When famed architect Daniel Libeskind, the child of Holocaust survivors, learned earlier this year that he was one of three finalists chosen to submit designs for the Ohio Holocaust Memorial, he was thrilled.
“This is not just something abstract for me,” he told me in February. “It’s something I’ve been thinking about my whole life—how to memorialize the extermination of millions of Jews but at the same time give inspiration to the future.”
In May, Libeskind’s submission—featuring two angled 18-foot steel panels, embossed with the story of an Auschwitz survivor, and joined together by a cut-out in the shape of a Star of David—was chosen as the best design by the Holocaust Memorial Arts Selection Committee, made up of members of the Ohio arts community, members of the Capitol Review and Advisory Board, Holocaust survivors, and a World War II veteran. (The memorial will be funded by private donations, but the site preparation will be paid for by the state).
The Capitol Square Review and Advisory Board, which controls the House grounds, is set to have a final vote today approving the artist and monument. But on Wednesday, they arrived at the Capitol to a surprise: A crude mock-up of Libeskind’s design, made of plastic pipes, barrels, and tarp, with a large blue Jewish star spray painted in the middle, had been put up on the state grounds. (The Star of David has since been removed.)
The mock-up was commissioned by former Senator Richard Finan, the head of the Capitol Square Review and Advisory Board, who has long opposed putting a Holocaust Memorial on State grounds. “A Holocaust memorial does not fit with the historical markers of the State house,” Finan told me in February. “Our statues are all about Ohio’s civil war generals … I do not think a statue or monument to the Holocaust belongs in the Statehouse. There are other more viable places it could be put.”
Finan warned in February that if the state went forward with the memorial plans, they would get sued. Apparently, Finan felt that the public was not hearing his message—so he decided to illustrate it with a hastily constructed mock-up of Libeskind’s architectural plans. He told the Columbus Dispatch that he ordered the sculpture constructed by state employees because he “wanted people to see what the memorial will look like in that location.” (Finan did not return multiple phone calls seeking comments).
To supporters of the monument, the mock-up seemed a direct insult to the memorial’s purpose. “I did not know about this beforehand,” said Representative Steve Slesnick, who sits on the Capitol Square Review and Advisory Board. “When I saw what it was, I was very upset. It’s a mockery. The stuff was thrown together to emulate what the monument is supposed to represent: a memorial and tribute to the six million Jews who died during the Holocaust and a tribute to the survivors.”
And when Libeskind heard about the design, he was furious. “I have had nothing to do with what was assembled. It is a clear misrepresentation of my design which was presented on May 6 and approved by the artist selection committee,” he wrote in an email.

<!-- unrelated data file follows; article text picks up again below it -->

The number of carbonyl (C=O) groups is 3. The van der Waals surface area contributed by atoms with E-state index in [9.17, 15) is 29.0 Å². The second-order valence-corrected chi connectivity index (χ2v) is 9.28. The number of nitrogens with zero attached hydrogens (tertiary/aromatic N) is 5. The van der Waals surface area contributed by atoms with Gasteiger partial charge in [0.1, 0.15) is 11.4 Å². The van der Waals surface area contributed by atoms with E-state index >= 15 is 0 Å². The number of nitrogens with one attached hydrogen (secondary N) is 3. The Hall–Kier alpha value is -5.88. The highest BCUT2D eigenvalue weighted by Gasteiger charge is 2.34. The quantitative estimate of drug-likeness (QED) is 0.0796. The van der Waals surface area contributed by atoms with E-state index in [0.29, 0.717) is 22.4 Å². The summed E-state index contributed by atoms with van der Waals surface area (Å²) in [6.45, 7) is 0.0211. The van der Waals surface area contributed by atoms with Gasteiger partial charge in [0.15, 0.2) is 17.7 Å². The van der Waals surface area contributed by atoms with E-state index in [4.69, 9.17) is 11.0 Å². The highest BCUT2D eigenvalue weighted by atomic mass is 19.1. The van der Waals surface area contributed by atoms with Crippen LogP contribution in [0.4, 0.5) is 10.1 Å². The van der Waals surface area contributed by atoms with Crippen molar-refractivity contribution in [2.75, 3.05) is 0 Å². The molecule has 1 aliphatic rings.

Finan has at least one supporter in his fight against the monument: the Freedom from Religion Foundation, a Madison Wisconsin based non profit organization committed to protecting the separation of church and state. In June, the foundation sent the Capitol Square Review and Advisory Board a long letter opposing the monument. “FFRF believes with the state of Ohio it is important to memorialize the Holocaust,” they wrote. “We also believe that the solemnity and import of the task can be accomplished without permanently placing a religious symbol on government property. As the Star of David was deemed by European Jews to be the symbol that ‘would represent Judaism just as the cross did Christianity’ its prominent inclusion in the memorial gives the impression of an endorsement of Judaism.”
They added that the memorial “ignores the fact that there were other victims of the Holocaust” and it “gives the impression that only the Jewish victims of the Holocaust are being honored by the state.”
The Freedom from Religion Foundation sent out action alert emails to their members, asking them to protest at today’s meeting. There are thoughts of possibly filing a lawsuit against the state, said Rebecca Markert, the staff attorney for the organization. “We are waiting to see what the Board decides to do,” she told me.
Representative Armond Budish, former speaker of the House, finds these threats baseless. “I’m a strong supporter of the separation of church and state and I don’t see this as a violation,” he told me, adding that, “I don’t see how a memorial recognizing the mass execution of millions and millions of people is a religious expression. The memorial’s recognizing a historical fact that millions of Jews were killed in the Holocaust.”
And Slesnick, the Representative on the Capitol Square Review and Advisory Board, said he’s not worried about today’s vote approving the artist and design. “I don’t think there will be any problems,” he said. “This is a no brainer vote.”
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Rebecca Meiser is a freelance writer living in Cleveland.